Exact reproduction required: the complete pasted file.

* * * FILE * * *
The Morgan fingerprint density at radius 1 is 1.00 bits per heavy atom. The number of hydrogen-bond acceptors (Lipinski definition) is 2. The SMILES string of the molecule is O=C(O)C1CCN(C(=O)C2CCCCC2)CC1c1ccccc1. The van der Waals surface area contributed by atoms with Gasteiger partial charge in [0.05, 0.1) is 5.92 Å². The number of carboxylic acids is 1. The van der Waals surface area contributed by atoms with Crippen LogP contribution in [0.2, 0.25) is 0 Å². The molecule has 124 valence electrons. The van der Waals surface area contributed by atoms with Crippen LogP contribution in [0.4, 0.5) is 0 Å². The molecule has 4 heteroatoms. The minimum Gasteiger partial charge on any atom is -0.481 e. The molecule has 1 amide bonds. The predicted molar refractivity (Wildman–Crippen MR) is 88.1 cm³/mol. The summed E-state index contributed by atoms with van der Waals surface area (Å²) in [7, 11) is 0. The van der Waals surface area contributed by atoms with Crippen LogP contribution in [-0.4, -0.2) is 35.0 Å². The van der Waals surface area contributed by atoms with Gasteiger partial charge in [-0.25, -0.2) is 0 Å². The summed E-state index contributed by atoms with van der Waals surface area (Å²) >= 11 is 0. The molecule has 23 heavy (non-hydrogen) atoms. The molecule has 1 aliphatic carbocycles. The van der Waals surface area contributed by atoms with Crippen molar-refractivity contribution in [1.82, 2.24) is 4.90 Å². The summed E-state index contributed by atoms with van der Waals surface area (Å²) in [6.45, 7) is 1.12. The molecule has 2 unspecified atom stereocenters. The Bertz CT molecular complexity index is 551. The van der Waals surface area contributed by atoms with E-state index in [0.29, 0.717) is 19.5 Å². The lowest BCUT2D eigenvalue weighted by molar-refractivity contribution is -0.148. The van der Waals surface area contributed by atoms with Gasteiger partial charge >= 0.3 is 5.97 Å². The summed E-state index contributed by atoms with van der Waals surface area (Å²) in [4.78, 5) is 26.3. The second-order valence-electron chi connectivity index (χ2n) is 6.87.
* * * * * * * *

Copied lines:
The Morgan fingerprint density at radius 1 is 1.00 bits per heavy atom. The number of hydrogen-bond acceptors (Lipinski definition) is 2. The SMILES string of the molecule is O=C(O)C1CCN(C(=O)C2CCCCC2)CC1c1ccccc1. The van der Waals surface area contributed by atoms with Gasteiger partial charge in [0.05, 0.1) is 5.92 Å². The number of carboxylic acids is 1. The van der Waals surface area contributed by atoms with Crippen LogP contribution in [0.2, 0.25) is 0 Å². The molecule has 124 valence electrons. The van der Waals surface area contributed by atoms with Crippen LogP contribution in [0.4, 0.5) is 0 Å². The molecule has 4 heteroatoms. The minimum Gasteiger partial charge on any atom is -0.481 e. The molecule has 1 amide bonds. The predicted molar refractivity (Wildman–Crippen MR) is 88.1 cm³/mol. The summed E-state index contributed by atoms with van der Waals surface area (Å²) in [7, 11) is 0. The van der Waals surface area contributed by atoms with Crippen LogP contribution in [-0.4, -0.2) is 35.0 Å². The van der Waals surface area contributed by atoms with Gasteiger partial charge in [-0.25, -0.2) is 0 Å². The summed E-state index contributed by atoms with van der Waals surface area (Å²) >= 11 is 0. The molecule has 23 heavy (non-hydrogen) atoms. The molecule has 1 aliphatic carbocycles. The van der Waals surface area contributed by atoms with Crippen molar-refractivity contribution in [1.82, 2.24) is 4.90 Å². The summed E-state index contributed by atoms with van der Waals surface area (Å²) in [6.45, 7) is 1.12. The molecule has 2 unspecified atom stereocenters. The Bertz CT molecular complexity index is 551. The van der Waals surface area contributed by atoms with E-state index in [0.29, 0.717) is 19.5 Å². The lowest BCUT2D eigenvalue weighted by molar-refractivity contribution is -0.148. The van der Waals surface area contributed by atoms with Gasteiger partial charge >= 0.3 is 5.97 Å². The summed E-state index contributed by atoms with van der Waals surface area (Å²) in [4.78, 5) is 26.3. The second-order valence-electron chi connectivity index (χ2n) is 6.87.